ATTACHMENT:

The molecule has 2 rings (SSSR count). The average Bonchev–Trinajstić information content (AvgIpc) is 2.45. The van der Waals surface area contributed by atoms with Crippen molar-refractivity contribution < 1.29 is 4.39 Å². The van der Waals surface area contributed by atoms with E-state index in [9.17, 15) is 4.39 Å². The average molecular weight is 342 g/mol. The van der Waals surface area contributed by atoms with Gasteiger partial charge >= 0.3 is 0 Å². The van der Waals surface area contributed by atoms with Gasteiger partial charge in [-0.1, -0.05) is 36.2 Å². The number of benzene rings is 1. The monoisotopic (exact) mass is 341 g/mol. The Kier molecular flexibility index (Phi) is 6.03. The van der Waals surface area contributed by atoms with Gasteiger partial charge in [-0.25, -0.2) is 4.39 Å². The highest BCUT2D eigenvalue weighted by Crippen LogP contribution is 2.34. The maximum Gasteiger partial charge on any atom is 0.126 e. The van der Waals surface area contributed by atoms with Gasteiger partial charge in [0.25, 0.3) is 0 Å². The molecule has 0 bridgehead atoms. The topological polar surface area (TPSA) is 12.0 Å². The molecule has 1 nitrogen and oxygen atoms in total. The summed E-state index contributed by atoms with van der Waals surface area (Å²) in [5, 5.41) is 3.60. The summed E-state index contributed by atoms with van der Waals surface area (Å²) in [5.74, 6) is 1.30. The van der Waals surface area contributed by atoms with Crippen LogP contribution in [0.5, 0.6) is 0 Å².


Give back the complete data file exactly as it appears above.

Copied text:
The molecule has 2 rings (SSSR count). The average Bonchev–Trinajstić information content (AvgIpc) is 2.45. The van der Waals surface area contributed by atoms with Crippen molar-refractivity contribution < 1.29 is 4.39 Å². The van der Waals surface area contributed by atoms with E-state index in [9.17, 15) is 4.39 Å². The average molecular weight is 342 g/mol. The van der Waals surface area contributed by atoms with Gasteiger partial charge >= 0.3 is 0 Å². The van der Waals surface area contributed by atoms with Gasteiger partial charge in [-0.1, -0.05) is 36.2 Å². The number of benzene rings is 1. The monoisotopic (exact) mass is 341 g/mol. The Kier molecular flexibility index (Phi) is 6.03. The van der Waals surface area contributed by atoms with Gasteiger partial charge in [-0.25, -0.2) is 4.39 Å². The highest BCUT2D eigenvalue weighted by Crippen LogP contribution is 2.34. The maximum Gasteiger partial charge on any atom is 0.126 e. The van der Waals surface area contributed by atoms with Gasteiger partial charge in [0.25, 0.3) is 0 Å². The molecule has 0 bridgehead atoms. The topological polar surface area (TPSA) is 12.0 Å². The molecule has 1 nitrogen and oxygen atoms in total. The summed E-state index contributed by atoms with van der Waals surface area (Å²) in [5, 5.41) is 3.60. The summed E-state index contributed by atoms with van der Waals surface area (Å²) in [5.74, 6) is 1.30. The van der Waals surface area contributed by atoms with Crippen LogP contribution in [0.5, 0.6) is 0 Å².